Happy endings?

TalkDystopian novels

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Happy endings?

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1reading_fox
Nov 9, 2016, 11:26am

A conversation turned that way, as they do, and I couldn't think of any examples off hand, but I'm sure there are - of Dystopian fiction that all turns out all right in the end? Happy ever after? etc?

The context was it's a bit grim at the moment, and I'd rather read utopian fiction, only it's almost by definition, stale changeless and boring. But there must be a dystopian world where it does all come good?

2avaland
Nov 14, 2016, 8:29pm

Hmm. "Happy ever after" "and all come good"? I think survival is often the best case scenario, but I don't think the point of dystopian novel is to comfort the reader by providing a happy ending. I find dystopian novels some very thought-provoking pieces of fiction for one reason or another.

**SPOILERS**(general, not specific)

Sometimes dystopian novels are "awful warning" novels. The Handmaids Tale, according to Atwood, was meant to show the dangers of conservatism. 1984 clearly was about the dangers of Fascism or Communism. Ambiguous ending for the former, pretty bad ending for the latter.

Then there is the personal struggle or challenge for the protagonists, like in the Carhullan Army or The Unit, both meet their challenges but it doesn't guarantee a happy or positive ending. There are, of course, always obstacles & challenges for protagonists, these two novels come to mind as more narrowly focused)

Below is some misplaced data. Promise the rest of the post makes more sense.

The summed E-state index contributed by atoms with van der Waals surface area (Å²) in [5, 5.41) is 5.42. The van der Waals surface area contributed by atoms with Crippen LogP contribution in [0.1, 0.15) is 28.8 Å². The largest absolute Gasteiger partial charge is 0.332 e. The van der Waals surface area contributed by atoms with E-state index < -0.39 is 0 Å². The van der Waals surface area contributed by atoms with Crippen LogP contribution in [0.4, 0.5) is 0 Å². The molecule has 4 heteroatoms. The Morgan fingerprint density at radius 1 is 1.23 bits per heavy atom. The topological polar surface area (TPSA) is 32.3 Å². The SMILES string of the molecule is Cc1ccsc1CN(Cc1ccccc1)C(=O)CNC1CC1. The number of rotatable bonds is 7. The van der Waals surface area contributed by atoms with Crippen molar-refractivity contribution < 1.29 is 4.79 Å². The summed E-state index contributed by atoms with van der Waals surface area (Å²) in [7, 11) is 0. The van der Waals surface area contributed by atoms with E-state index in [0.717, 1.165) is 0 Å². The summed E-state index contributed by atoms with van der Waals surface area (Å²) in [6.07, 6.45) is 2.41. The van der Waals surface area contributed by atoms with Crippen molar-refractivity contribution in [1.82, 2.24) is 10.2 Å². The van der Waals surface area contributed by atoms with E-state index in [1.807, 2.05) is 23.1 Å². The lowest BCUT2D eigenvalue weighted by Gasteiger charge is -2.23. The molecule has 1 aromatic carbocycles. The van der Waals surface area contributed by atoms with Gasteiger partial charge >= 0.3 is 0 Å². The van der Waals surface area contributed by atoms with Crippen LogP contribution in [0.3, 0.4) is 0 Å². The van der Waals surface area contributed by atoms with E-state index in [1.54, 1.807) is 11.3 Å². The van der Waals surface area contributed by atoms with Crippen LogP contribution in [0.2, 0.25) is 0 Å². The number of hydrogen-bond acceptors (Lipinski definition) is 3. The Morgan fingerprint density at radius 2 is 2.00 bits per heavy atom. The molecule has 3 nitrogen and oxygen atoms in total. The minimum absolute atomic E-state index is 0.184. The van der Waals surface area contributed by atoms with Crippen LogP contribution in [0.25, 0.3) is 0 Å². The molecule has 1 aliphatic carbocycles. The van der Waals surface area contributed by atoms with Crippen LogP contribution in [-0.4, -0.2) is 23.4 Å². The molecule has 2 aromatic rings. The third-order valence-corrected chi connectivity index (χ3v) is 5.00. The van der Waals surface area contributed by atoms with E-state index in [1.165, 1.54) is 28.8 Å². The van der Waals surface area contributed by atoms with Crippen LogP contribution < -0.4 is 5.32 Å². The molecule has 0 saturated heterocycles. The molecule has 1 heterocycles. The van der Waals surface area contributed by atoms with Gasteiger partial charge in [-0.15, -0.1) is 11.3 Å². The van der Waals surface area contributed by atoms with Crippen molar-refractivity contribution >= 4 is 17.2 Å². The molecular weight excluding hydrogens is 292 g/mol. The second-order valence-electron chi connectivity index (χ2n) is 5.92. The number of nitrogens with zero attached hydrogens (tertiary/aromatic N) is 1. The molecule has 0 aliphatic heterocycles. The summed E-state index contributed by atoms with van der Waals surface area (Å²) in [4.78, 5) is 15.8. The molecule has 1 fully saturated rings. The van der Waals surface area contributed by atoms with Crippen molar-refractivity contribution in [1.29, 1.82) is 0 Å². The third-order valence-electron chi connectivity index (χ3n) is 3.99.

Seems Veracity had a sort of positive ending, in that things were better or promised to be better at the end. Maybe Fahrenheit 451 could be considered as having a happy ending, again, in that it suggests things will be better. Or maybe children's and YA dystopias have happy endings? It seems Juliana Baggott's YA SF trilogy (Pure, Fuse and Burn) ends with the promise of a better world, and if my memory serves me right, so also does the City of Ember trilogy.

I think you might find that movies with dystopian settings might be more apt to end happily, especially American ones. One can use the differences between the various cuts of Gilliam's "Brasil," as an example.

3BruceCoulson
Nov 15, 2016, 11:10am

Depending on your point of view, Brave New World has a happy ending for a great many of its citizens, if not for the chief protagonist.

4konallis
Nov 15, 2016, 1:21pm

I think YA dystopias are more likely to end happily than adult ones. The Hunger Games and The Giver are other examples that at least end with hope for the protagonists, even if the happiness is low key.

5nohrt4me2
Nov 15, 2016, 8:01pm

>4 konallis: I was thinking about The Giver, too, though I think that ending is pretty ambiguous.

6avaland
Nov 15, 2016, 9:09pm

After thinking about the various and numerous dystopias I've read, I think I prefer ambiguous, unexpected or disturbing* endings that keep me thinking long after the book is over.

*by "disturbing", I don't so much mean "horrible", but something "unsettling" that takes me out of my comfort zone so I will look at something in a different way, and subsequently change me.

7avaland
Nov 28, 2016, 10:19am

I thought I would note that there was an earlier discussion of "life-affirming dystopias" on an earlier thread HERE

8Narshkite
Mar 27, 2020, 9:47am

I think The Testaments might work.